#Move4Change: how you can help patients manage symptoms of long-term conditions, enabling them to get active

Article posted on 6th June 2018

Health and social care

For people suffering from long-term health conditions, starting regular exercise can be not only difficult, but daunting too. Many are simply unsure of where to start or what their capabilities may be as a result of their condition.

Often, the first step towards regular exercise is the hardest step of all, particularly for those with long-term health conditions. Patients suffering from long-term mental health or lung conditions can regularly face barriers to exercise as a result of their symptoms. When managed effectively however, patients should find that their symptoms and condition have little effect on their ability to exercise.

“All sorts of medical conditions can make it harder to take the first step towards regular exercise. Yet exercise has proven benefits for your lungs and mental health.”

Dr Sarah Jarvis, clinical director, Patient.info.

Despite any initial concerns patients may have about the effect of exercise on their condition, the benefits of even gentle exercises are clear. In fact, being more active can help to improve breathlessness – a common symptom of long-term lung conditions like asthma. By learning to control their breathing and exercising at the right level, with the right support, patients should see a significant improvement in their symptoms.

By helping your patients to effectively manage their symptoms, you make it easier for them to get started. So how exactly do you make sure they have the tools to achieve this?


How can you tackle mental health barriers to exercise?

Patients suffering with a mental health condition face a number of barriers to exercise which can vary from patient to patient as the nature of mental health conditions varies. There are, however, some barriers which are more common than others. These can include:

Mental health conditions and the medication prescribed to treat them can sometimes cause patients to feel tired and experience disrupted sleep. This can make it difficult for them to feel motivated and energised enough to exercise. Many people also find that they lose the desire to do things they once enjoyed, which can make it difficult for them to get active.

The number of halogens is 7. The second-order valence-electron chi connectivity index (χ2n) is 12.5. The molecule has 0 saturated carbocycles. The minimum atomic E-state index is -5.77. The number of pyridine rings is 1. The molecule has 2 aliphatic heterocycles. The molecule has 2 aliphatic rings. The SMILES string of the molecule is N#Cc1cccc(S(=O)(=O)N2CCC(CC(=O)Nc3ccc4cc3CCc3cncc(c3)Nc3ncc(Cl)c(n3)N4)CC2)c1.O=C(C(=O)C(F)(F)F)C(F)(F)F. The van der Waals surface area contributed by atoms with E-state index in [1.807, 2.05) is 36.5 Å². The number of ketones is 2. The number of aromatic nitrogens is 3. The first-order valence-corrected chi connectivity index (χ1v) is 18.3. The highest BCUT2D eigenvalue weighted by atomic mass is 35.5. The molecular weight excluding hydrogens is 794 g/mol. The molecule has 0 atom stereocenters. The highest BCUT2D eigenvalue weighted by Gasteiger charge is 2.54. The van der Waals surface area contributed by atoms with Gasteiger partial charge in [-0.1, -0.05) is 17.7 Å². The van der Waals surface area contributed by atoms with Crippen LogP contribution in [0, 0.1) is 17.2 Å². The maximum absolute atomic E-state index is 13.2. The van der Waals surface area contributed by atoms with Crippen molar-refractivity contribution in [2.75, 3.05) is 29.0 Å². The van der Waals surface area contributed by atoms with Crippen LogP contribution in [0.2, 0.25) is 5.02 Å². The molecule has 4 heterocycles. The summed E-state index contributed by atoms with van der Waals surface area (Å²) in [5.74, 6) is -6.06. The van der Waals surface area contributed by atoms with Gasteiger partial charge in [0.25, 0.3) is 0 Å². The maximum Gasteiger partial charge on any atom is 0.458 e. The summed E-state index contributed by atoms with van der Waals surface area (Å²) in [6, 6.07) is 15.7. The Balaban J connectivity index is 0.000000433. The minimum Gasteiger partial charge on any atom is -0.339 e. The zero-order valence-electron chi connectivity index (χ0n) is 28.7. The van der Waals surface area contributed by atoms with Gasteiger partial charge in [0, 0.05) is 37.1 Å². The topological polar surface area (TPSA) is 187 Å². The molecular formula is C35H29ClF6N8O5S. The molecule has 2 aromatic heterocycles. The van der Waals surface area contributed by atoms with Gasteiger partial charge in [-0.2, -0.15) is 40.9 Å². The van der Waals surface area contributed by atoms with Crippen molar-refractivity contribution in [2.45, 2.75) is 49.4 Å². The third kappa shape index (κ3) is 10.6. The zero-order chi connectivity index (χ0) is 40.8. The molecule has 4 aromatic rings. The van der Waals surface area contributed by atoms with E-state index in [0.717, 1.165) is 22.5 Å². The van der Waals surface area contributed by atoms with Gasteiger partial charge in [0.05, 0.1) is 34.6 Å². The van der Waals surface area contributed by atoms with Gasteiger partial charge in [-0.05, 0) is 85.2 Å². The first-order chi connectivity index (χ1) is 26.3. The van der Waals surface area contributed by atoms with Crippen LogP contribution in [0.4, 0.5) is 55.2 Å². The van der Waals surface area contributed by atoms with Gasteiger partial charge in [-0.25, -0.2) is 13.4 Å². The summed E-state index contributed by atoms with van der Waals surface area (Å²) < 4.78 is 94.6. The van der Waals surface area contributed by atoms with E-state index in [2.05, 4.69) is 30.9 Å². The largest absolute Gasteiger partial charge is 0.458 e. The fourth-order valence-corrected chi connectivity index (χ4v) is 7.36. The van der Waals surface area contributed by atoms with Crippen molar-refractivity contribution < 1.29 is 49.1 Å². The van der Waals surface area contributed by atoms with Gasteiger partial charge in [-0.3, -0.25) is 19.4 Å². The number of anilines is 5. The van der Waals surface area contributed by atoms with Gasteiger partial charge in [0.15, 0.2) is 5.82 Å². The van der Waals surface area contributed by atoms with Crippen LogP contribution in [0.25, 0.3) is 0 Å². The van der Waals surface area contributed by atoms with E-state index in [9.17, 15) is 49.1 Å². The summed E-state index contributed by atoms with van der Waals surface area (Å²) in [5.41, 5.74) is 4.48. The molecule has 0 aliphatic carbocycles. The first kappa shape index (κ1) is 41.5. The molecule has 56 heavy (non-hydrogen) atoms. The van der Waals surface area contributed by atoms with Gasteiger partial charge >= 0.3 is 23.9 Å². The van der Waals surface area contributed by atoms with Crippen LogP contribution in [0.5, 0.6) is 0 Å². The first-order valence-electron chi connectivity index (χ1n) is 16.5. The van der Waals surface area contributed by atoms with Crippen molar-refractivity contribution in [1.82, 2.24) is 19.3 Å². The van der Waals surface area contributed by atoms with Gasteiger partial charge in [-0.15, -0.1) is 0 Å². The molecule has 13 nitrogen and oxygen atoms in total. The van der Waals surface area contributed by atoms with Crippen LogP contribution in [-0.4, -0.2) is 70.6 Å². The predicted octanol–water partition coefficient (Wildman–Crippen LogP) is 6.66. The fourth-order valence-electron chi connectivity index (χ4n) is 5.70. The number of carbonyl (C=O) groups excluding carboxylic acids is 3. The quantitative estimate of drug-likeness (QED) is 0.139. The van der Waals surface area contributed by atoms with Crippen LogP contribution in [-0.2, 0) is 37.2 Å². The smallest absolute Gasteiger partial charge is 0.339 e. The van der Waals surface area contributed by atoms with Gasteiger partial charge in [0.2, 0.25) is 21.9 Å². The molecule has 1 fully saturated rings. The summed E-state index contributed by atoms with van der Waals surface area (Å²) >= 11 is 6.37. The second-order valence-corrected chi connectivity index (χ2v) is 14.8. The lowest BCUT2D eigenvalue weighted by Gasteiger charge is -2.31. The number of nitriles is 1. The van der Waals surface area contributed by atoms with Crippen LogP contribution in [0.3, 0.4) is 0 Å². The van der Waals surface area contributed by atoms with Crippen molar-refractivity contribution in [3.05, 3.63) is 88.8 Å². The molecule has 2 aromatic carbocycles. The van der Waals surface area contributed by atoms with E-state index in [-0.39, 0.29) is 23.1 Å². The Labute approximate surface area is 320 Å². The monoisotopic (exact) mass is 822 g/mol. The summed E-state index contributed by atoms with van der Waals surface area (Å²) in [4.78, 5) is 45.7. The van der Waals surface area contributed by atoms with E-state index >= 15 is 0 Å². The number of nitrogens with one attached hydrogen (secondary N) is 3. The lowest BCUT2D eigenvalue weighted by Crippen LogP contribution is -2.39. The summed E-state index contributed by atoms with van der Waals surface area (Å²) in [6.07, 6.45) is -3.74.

Stephen Buckley, head of information at Mind, recommends that patients are encouraged to “work with their high and lows – if they’re not a morning person, go for evenings, and try to understand their medication, so they can avoid times when side effects could be a problem.”

Anxiety and fears around new people, places and things can also create barriers for those with mental health conditions. With the right encouragement and support this uneasiness should decrease over time. Encourage patients to take someone with them so they don’t have to face the new situation alone.

The first step and the first session are often the most daunting, with Stephen noting that “Over time, you may find that taking up an activity helps to increase your self-confidence as you become fitter and improve your skills.” This can in turn make it easier for patients to interact with the people they exercise with and improve their social life, which is known to benefit those suffering from mental health conditions.

“Patients should never be ashamed of asking for help. Attending with a friend, support worker or even booking with a fitness instructor can really help to get them active. But they don’t just have to go at it alone.”

Stephen Buckley, head of information, Mind.

 It’s also key to remind patients that it’s okay to start small. Even modest amounts of activity can help improve their fitness, so let them know that they don’t have to jump into a full-on routine straight away. Instead, encourage them to build up their activity at their own pace. This will help them to feel comfortable and confident in their abilities as they steadily increase their fitness. With this, embarrassment over their bodies – which can be another barrier to exercise for many - should also decrease as their weight and fitness improves.

There are a number of groups and beginner level activities that GPs can recommend at regular clinics in order to point patients in the right direction. Leeds Let’s Get Active, Alvanley Practice’s Wednesday Wander and The Fairfields Practice’s Couch to 5K programme are all great examples of how patients can start towards a healthier lifestyle.

Understanding barriers to exercise with asthma